e.g. [latex]\int 2x\ dx = x^2 + C[/latex] gives
For definite integrals, use the commands for subscripts and superscripts.
e.g. [latex]\int^2_0 2x\ dx = 4[/latex] gives
Again, like with sums, the \displaystyle command makes integrals look nicer:
e.g. [latex]\displaystyle\int^2_0 2x\ dx = 4[/latex] gives
Modulus sign
Use  for the modulus sign.
e.g. [latex]\sqrt{x^2} = x[/latex] gives
or \lvert and \rvert (in case you don't have a  key on your keyboard)
Factorial
Use the exclamation mark like normal.
e.g. [latex]4! = 24[/latex] gives
n choose r
[latex]^n\mathrm{C}_r[/latex] gives
Or, you can use the \binom command:
[latex]\displaystyle \binom{n}{r}[/latex] gives
You could also, if you wanted, write it as a vector(see below).
Greek Letters
Write \x where x is the written form of the Greek letter (i.e. alpha, beta, gamma, ... , omega).
e.g. [latex]\theta[/latex] gives
If you want the uppercase Greek letter, write the first letter as a capital.
e.g. [latex]\Delta[/latex] gives
Some Greek letters look identical to their Roman equivalents, and so are not provided; e.g. for lowercase omicron, simply write o.
Infinity
To insert the infinity symbol, use \infty.
e.g [latex]\displaystyle\sum_{i=1}^{\infty} \frac{1}{i^2} = \frac{\pi^2}{6}[/latex] gives
Trigonometry
[latex]\cos \theta[/latex] gives
[latex]\sin \theta[/latex] gives
[latex]\tan \theta[/latex] gives
[latex]\sec \theta[/latex] gives
[latex]\mathrm{cosec} \theta[/latex] gives
Alternatively, [latex]\csc \theta[/latex] gives
[latex]\cot \theta[/latex] gives
For the trig functions exponentiated, use ^ after the trig function and before the \theta (or whatever you're using).
e.g. [latex]\sin^2 \theta + \cos^2 \theta=1[/latex] gives
To write 'degrees', you could use the \circ command.
e.g. [latex]\sin 30^{\circ} = \frac{1}{2}[/latex] gives
Logarithms
Use some of the previous commands.
e.g. [latex]\ln x^k = k \ln x[/latex] gives
and [latex]\log_a x^k = k \log_a x[/latex] gives
Dots
[latex]x_1+x_2+\cdots[/latex] gives (i.e. central dots)
[latex]x_1+x_2+\ldots[/latex] gives (i.e. dots at the bottom)
[latex]\dot{x}[/latex] gives (i.e. dot above x)
[latex]\ddot{x}[/latex] gives (i.e. two dots above x)
Matrices and Vectors
For a bold letter, you could use normal text and make it bold (e.g. [b]i[/b] gives i), or if you wanted to use LaTeX, use the \mathbf{} command.
e.g. [latex]\mathbf{i}[/latex] gives
The \vec{} command can also be useful.
e.g. [latex]\vec{AB}[/latex] gives
To write a vector or a matrix, you could use either of the pairs
 \begin{pmatrix} \end{pmatrix}
 \begin{bmatrix} \end{bmatrix}
 \begin{Bmatrix} \end{Bmatrix}
 \begin{vmatrix} \end{vmatrix}
 \begin{Vmatrix} \end{Vmatrix}
 \begin{matrix} \end{matrix}
which enclose the matrix/vector in ( ), [ ], { },  ,   and nothing, respectively. Between these \begin{} and \end{} commands, enter the coefficients of the matrix/vector row by row, separating coefficients on the same row with & and separating rows by \\.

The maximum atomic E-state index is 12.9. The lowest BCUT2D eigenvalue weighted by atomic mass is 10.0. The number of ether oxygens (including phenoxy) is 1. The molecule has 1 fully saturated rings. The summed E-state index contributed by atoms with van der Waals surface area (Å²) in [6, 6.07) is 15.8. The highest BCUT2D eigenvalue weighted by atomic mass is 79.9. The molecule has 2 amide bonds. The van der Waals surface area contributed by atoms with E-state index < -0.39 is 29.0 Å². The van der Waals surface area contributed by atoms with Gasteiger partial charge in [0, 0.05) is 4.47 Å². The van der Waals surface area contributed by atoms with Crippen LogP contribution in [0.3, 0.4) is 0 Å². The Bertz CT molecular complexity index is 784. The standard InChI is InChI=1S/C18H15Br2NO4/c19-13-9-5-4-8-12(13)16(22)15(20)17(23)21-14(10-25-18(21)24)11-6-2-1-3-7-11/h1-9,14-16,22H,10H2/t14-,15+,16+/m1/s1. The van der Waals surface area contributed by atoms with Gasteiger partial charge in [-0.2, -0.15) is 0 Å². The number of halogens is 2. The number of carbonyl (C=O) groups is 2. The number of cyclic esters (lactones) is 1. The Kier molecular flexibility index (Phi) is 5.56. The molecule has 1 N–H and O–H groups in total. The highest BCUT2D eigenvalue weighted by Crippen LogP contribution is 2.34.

Examples:
[latex]\begin{pmatrix} 1 & 2 & 3 \\4 & 5 & 6 \\7 & 8 & 9 \end{pmatrix}[/latex] gives
[latex]\begin{bmatrix} 1 & 2 & 3 \\4 & 5 & 6 \\7 & 8 & 9 \end{bmatrix}[/latex] gives
[latex]\begin{Bmatrix} 1 & 2 & 3 \\4 & 5 & 6 \\7 & 8 & 9 \end{Bmatrix}[/latex] gives
[latex]\begin{vmatrix} 1 & 2 & 3 \\4 & 5 & 6 \\7 & 8 & 9 \end{vmatrix}[/latex] gives
[latex]\begin{Vmatrix} 1 & 2 & 3 \\4 & 5 & 6 \\7 & 8 & 9 \end{Vmatrix}[/latex] gives
and
[latex]\begin{matrix} 1 & 2 & 3 \\4 & 5 & 6 \\7 & 8 & 9 \end{matrix}[/latex] gives
For vectors, simply write a matrix with only one column:
[latex]\begin{pmatrix} x \\ y \\ z \end{pmatrix}[/latex] gives
Arrays
Sometimes, it could be useful to lay out what you write nicely in a table. For many cases, the \begin{matrix} \end{matrix} commands will suffice for this, but a little more control is offered by the \begin{array} \end{array} commands.
When using this, you need to decide beforehand how many columns you want to have, and include a string of letters, one for each column, enclosed in {} directly after the \begin{array} command. The letters indicate what alignment you want of the entries in that column, l for left, c for centre, and r for right.
e.g.
[latex]\begin{array}{rlc} n & n^2 & n^3 \\ 3 & 9 & 27 \\ 4 & 16 & 64 \\ 11 & 121 & 1331 \end{array}[latex]
gives
You can have horizontal and vertical lines in your table. For a horizontal line, use the \hline command , and for a vertical, put a  in the list of column alignments.
e.g.
[latex]\begin{array}{rlc} n & n^2 & n^3 \\ \hline 3 & 9 & 27 \\ 4 & 16 & 64 \\ 11 & 121 & 1331 \end{array}[latex]
gives
Arrows
e.g. [latex]\Rightarrow[/latex] gives
e.g. [tex]\not\Rightarrow[/tex] gives
e.g. [latex]\rightarrow[/latex] gives
e.g. [latex]\Longrightarrow[/latex] gives
e.g. [latex]\longrightarrow[/latex] gives
e.g. [latex]\mapsto[/latex] gives
Arrows can point left by replacing "right" with "left", or they can point both ways by replacing "right" with "leftright".
e.g. [latex]\longleftarrow[/latex] gives
e.g. [latex]\Leftrightarrow[/latex] gives
Logic Symbols
Other
[tex]\displaystyle\underbrace{10^2 + 14^2 + 18^2 +\cdots}_{41\text{ terms}}[/tex] gives
[latex]\lim_{x\to 0}[/latex] gives
[latex]\displaystyle\lim_{x\to 0}[/latex] gives
Sets
[latex]\subseteq[/latex] gives
[latex]\nsubseteq[/latex] gives
[latex]\mathbb{P}[/latex] gives
[latex]\mathbb{N}[/latex] gives
[latex]\mathbb{Z}[/latex] gives
[latex]\mathbb{I}[/latex] gives
[latex]\mathbb{Q}[/latex] gives
[latex]\mathbb{R}[/latex] gives
[latex]\mathbb{C}[/latex] gives
Accents
Further Info
Further information can be found at: http://en.wikibooks.org/wiki/LaTeX (This is a goto tool for latex writing. Most of the commands within the mathematics or advanced mathematics environments should work well.)